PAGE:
A peachy week for the owners of POM Wonderful
POM Wonderful attorney Barry Coburn explained he did not work on a lawsuit in California in which POM Wonderful publicly revealed the FTC investigation, and he had been assured by POM Wonderful's in-house attorneys that the federal probe was not public and highly confidential.
That was enough for Washington D.C. Superior Court Judge Judith Bartnoff, who demanded an explanation after approving a restraining order keeping the National Law Journal from reporting on the FTC probe based on a confidentiality argument and then learning that POM had already made it public. Judge Bartnoff, who lifted the restraining order this summer upon learning of the probe's prior disclosure in California, on Oct. 22 ruled Coburn and another POM lawyer, John Graubert, didn't act with “any impropriety at all.” The lawyers were cleared of sanctions they would have faced had Bartnoff decided either of them had violated federal laws pertaining to disclosures that must be made to judges.
Not only that but POM Wonderful, owned by Aspen residents Lynda and Stewart Resnick, also reached an out-of-court settlement with the law firm, Hogan Lovells, which sued it for $666,000 in fees that POM allegedly owed to lawyers who represented the juice maker during the FTC's investigation.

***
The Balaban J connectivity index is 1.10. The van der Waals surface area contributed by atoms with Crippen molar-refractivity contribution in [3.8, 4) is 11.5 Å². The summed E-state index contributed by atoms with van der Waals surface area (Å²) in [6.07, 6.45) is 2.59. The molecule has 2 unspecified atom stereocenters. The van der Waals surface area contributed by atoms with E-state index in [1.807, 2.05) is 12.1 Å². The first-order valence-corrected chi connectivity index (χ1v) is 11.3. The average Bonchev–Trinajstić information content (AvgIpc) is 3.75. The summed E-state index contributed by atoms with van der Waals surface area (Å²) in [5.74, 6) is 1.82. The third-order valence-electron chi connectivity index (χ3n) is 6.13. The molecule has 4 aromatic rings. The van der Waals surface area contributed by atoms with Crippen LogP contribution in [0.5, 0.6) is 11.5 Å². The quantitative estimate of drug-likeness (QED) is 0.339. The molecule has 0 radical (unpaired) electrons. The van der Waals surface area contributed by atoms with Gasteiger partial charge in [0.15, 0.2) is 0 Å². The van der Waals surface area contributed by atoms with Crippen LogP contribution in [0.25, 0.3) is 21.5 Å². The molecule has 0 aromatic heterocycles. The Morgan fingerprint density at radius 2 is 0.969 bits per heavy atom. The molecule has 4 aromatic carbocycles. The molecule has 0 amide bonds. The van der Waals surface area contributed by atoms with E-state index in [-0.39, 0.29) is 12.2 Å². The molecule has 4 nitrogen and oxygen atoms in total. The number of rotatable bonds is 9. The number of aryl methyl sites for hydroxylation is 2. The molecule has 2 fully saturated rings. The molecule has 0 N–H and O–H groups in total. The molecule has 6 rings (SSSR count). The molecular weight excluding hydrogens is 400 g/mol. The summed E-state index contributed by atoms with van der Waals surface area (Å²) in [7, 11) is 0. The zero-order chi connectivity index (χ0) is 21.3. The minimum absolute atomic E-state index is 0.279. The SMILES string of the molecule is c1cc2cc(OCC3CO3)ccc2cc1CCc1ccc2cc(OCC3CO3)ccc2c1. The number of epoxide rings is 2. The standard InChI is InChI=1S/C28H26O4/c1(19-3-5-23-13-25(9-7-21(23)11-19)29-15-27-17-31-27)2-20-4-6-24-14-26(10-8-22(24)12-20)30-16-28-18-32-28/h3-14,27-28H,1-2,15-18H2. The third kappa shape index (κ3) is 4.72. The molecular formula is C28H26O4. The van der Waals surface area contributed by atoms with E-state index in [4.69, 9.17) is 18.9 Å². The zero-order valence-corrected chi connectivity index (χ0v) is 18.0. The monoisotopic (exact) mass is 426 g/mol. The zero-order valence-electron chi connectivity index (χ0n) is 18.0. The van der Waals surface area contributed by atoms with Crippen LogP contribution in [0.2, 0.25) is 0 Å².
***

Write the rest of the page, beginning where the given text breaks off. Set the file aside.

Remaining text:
Terms of the settlement were not disclosed.
And the good news for the owners of POM Wonderful didn't stop there.
The Resnicks received glowing press in the Wall Street Journal on Friday in an article called “The L.A. Art Boom” by Lauren Schuker that dished on “how pomegranate-juice magnates, billionaire museum builders and celebrity-packed boards are turning the city into a world-class art center.”
The article opened with how Tom Hanks, Christina Aguilera, Nicole Richie, David Geffen, Kim Kardashian and other stars attended the recent opening of the new $54 million Renzo Piano-designed Lynda and Stewart Resnick Exhibition Pavilion at the Los Angeles County Museum of Art.
In the meantime, the Resnicks — who also own Fiji Water and Teleflora — are feverishly disputing the FTC's complaint that POM Wonderful employs deceptive advertising to sell its juice. After a wave of media coverage that was critical of their marketing methods, the Resnicks found an ally in Wall Street Journal columnist L. Gordon Crovitz who last week suggested the FTC investigation may be going just a bit too far.
Guess you could say it's been a peachy week for the pomegranate pushers.
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